In a Wirecutter column that ran last May in the New York Times, writer Thorin Klosowski detailed how, after the California Consumer Privacy Act was enacted, he requested his data from more than 30 companies, including Amazon.
“It won’t surprise anyone that Amazon collects and stores everything you do on Amazon,” he wrote. “The company has a list of everything I’ve purchased or returned, everything I’ve watched on Amazon Prime video (including what device and location I watched it from) and everything I’ve searched for on Amazon (including if I clicked an internet or external link). It tracks every customer service email and chat. It tracks everything you can imagine it tracks and some things you might not.”
That means one U.S. company has an awful lot of data on the average consumer. Here in the U.S., more than 2 in 3 consumers (72 percent, up significantly from 66 percent in 2020) say they shop for clothes on Amazon, be it to browse or make a purchase, according to the Monitor™ survey. In fact, the majority of consumers say they prefer to purchase clothes online at Amazon (56 percent), followed by Walmart (22 percent), Target (18 percent), Kohl’s (15 percent), Macy’s (14 percent), and eBay (9 percent).
A report from the Ponemon Institute, a research center dedicated to privacy, data protection and information security policy, found that to increase trust in online sites, 70 percent of consumers “want to be explicitly required to opt-in before the site shares or sells their personal information.” And 64 percent say “advertisers should not be allowed to build a profile of me for targeted ads unless I grant permission or opt-in.”
McKinsey suggests businesses ask themselves questions such as “How are you ensuring the secure operation of your cloud environment?” or “How complete is your security-and-privacy technology stack, and how do you determine this?”
In a discussion during NCSA’s Data Privacy Day, Rita Heimes, general counsel and data protection officer for the International Association of Privacy Professionals (IAPP), spoke about “Creating a Culture of Privacy” within an organization. She said getting the language right is important when businesses inform shoppers they have the customers’ data, and asking if the customers would like to see it.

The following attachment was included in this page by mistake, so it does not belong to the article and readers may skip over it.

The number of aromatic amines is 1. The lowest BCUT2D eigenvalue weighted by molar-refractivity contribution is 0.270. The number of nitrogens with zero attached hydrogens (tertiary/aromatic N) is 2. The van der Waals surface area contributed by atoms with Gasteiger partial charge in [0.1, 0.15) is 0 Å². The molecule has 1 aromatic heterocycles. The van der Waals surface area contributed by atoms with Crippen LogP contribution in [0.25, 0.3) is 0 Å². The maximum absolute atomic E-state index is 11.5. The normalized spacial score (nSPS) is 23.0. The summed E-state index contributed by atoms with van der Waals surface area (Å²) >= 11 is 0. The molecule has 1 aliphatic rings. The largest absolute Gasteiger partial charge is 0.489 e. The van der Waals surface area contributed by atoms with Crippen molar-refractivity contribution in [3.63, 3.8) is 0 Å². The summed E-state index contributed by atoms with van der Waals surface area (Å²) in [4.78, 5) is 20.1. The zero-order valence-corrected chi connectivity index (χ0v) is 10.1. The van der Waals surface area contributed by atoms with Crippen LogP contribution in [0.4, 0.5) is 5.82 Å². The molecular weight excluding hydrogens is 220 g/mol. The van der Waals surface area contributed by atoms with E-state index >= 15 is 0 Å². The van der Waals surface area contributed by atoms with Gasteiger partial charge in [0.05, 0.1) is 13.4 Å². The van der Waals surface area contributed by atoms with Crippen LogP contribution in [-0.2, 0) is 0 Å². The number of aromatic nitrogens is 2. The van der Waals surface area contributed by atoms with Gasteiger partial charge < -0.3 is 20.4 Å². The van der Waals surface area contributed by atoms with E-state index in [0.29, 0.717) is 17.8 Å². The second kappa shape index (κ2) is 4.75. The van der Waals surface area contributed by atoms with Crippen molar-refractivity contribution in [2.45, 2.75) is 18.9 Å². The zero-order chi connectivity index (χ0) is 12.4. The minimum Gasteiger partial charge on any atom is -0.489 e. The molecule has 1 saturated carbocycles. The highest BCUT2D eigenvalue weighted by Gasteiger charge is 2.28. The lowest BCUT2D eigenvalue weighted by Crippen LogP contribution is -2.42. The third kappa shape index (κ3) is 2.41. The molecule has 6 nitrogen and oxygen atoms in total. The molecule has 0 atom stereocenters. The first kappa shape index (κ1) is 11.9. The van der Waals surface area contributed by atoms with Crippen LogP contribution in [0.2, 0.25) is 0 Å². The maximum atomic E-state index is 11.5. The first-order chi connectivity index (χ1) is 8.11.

“You can be inviting. ‘It’s your data, you’ve trusted it to us and any time you want to know what we have, we can tell you, we can show you,'” she stated. “These are all legal obligations now. Why not be more inviting? Why not be more transparent that these are options for your customer? As consumers begin to understand their own rights, if you’re already set up for it, you can deal with this more smoothly.”
Heimes also points out that California’s Consumer Privacy Act should be a wake up call that America’s individual states are going to be adopting standards like the General Data Protection Regulation (GDPR) adopted in Europe in 2018.
“There have been several federal privacy bills, a lot of which have legs, a lot of which have bipartisan co-sponsorship,” Heimes said. “And now that we more or less have party alignment across both houses and the White House, the chances are better than they’ve ever been that there will be federal privacy legislation. So that shouldn’t be a surprise when it happens. That’s what [businesses] should be getting ready for.”